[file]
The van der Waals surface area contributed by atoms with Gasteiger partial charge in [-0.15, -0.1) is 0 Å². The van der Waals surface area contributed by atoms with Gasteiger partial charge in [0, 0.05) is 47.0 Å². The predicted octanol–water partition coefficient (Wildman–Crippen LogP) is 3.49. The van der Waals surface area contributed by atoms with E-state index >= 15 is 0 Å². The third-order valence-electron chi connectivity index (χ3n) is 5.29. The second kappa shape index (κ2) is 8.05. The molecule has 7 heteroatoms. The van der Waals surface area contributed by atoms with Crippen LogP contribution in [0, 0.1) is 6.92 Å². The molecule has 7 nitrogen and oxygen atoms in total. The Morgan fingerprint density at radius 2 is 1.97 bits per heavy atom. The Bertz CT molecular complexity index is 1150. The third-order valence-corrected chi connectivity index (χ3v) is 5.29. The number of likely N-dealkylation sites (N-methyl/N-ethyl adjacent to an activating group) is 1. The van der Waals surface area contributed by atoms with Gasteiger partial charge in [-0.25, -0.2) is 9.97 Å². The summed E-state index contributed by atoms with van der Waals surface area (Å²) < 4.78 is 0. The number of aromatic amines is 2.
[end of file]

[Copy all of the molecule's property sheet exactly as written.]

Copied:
The van der Waals surface area contributed by atoms with Gasteiger partial charge in [-0.15, -0.1) is 0 Å². The van der Waals surface area contributed by atoms with Gasteiger partial charge in [0, 0.05) is 47.0 Å². The predicted octanol–water partition coefficient (Wildman–Crippen LogP) is 3.49. The van der Waals surface area contributed by atoms with E-state index >= 15 is 0 Å². The third-order valence-electron chi connectivity index (χ3n) is 5.29. The second kappa shape index (κ2) is 8.05. The molecule has 7 heteroatoms. The van der Waals surface area contributed by atoms with Crippen LogP contribution in [0, 0.1) is 6.92 Å². The molecule has 7 nitrogen and oxygen atoms in total. The Morgan fingerprint density at radius 2 is 1.97 bits per heavy atom. The Bertz CT molecular complexity index is 1150. The third-order valence-corrected chi connectivity index (χ3v) is 5.29. The number of likely N-dealkylation sites (N-methyl/N-ethyl adjacent to an activating group) is 1. The van der Waals surface area contributed by atoms with Gasteiger partial charge in [-0.25, -0.2) is 9.97 Å². The summed E-state index contributed by atoms with van der Waals surface area (Å²) < 4.78 is 0. The number of aromatic amines is 2.